A Tale of Two Cities: Columbus, OH and San Francisco, CA—never the twain shall meet?

Posted on Posted in Columbus, San Francisco

The City by the Bay and The City of Arches seem so disparate in their dealings and yet after living in both places I find myself seeing so many similarities—the two cities should be respected for their individual essences as those essences are what make each place so special.

Columbus was founded in 1812, almost 36 years after San Francisco and those 36 years really denote a vast difference in growth and maturity—but Columbus is trying to catch up to “big sister.”

To segment the greater Columbus area into a manageable grouping, to parallel that of some of the 7×7 (46 or so square miles) of San Francisco, we will journey along a 1.3-mile stretch (roughly 2 square miles) from Rich Street at South High Street to 5th Ave at North High Street and a bit beyond those boundaries.

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According to the 2010 US Census Columbus is the 15th largest city in the United States, right behind San Francisco at number 14—in the last 20 years the population of Columbus has increased by an estimated 26% from 632,910 to roughly 797,435.

Columbus earned the nickname “The Arch City”, because of the dozens of wooden arches that spanned High Street at the turn of the 20th century. The arches illuminated the thoroughfare and eventually became the means by which electric power was provided to the city’s streetcars. The arches were torn down and replaced with cluster lights around 1914; the arches have since been reconstructed, from metal, in The Short North District—since 2002 the metal arches have welcome visitors. Throughout the city of Columbus new metal arches have gone up defining various neighborhoods. Notably these new arches are not there to support streetcars as Columbus’ streetcars have long since gone away—yet those in San Francisco remain and are known as iconic symbols of San Francisco’s history.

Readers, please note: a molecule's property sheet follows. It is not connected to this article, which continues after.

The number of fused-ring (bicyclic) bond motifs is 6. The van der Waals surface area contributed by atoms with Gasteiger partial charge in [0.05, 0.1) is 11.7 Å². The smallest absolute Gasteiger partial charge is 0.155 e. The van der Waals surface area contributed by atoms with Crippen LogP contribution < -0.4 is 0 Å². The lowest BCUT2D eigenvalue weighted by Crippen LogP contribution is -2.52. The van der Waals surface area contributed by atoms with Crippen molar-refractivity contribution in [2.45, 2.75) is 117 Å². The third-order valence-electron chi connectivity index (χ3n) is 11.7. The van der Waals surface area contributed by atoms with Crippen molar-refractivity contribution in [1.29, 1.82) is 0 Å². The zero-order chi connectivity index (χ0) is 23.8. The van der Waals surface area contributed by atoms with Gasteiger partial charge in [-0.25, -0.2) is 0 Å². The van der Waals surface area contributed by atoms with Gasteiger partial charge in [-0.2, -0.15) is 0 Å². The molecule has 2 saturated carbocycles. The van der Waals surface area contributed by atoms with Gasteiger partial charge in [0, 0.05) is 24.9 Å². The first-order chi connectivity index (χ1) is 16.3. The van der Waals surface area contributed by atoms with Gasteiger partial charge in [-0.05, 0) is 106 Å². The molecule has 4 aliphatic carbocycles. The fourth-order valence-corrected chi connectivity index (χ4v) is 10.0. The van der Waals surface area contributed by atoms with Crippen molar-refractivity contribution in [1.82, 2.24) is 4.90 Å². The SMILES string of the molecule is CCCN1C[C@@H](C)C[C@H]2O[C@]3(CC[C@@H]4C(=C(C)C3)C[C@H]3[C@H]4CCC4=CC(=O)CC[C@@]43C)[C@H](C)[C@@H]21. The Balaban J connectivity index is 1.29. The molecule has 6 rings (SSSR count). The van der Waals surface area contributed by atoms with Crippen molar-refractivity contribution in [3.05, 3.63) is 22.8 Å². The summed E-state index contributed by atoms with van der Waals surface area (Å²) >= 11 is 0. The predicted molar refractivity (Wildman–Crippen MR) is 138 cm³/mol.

Columbus is made up of a variety of neighborhoods, much like the hodgepodge of San Francisco neighborhoods. Each neighborhood maintains a unique character and charm that diversifies the life of the city of Columbus. While Downtown and Uptown, compromise a solid core of the business districts the Discovery District is home to Columbus College of Art & Design as well as Columbus State Community College, city living loft spaces and several design firms. The Arena District is home to Nationwide Arena and around the corner from the home of Nationwide Insurance. The charming neighborhood of Victorian Village sits to the west of The Short North—the city’s main arts district—and Italian Village. Continuing north the neighborhoods of Dennison Place and Weinland Park round out the 1.3-mile stretch of our Columbus journey.

{Come back soon for more in the series of a tale of two cities…}

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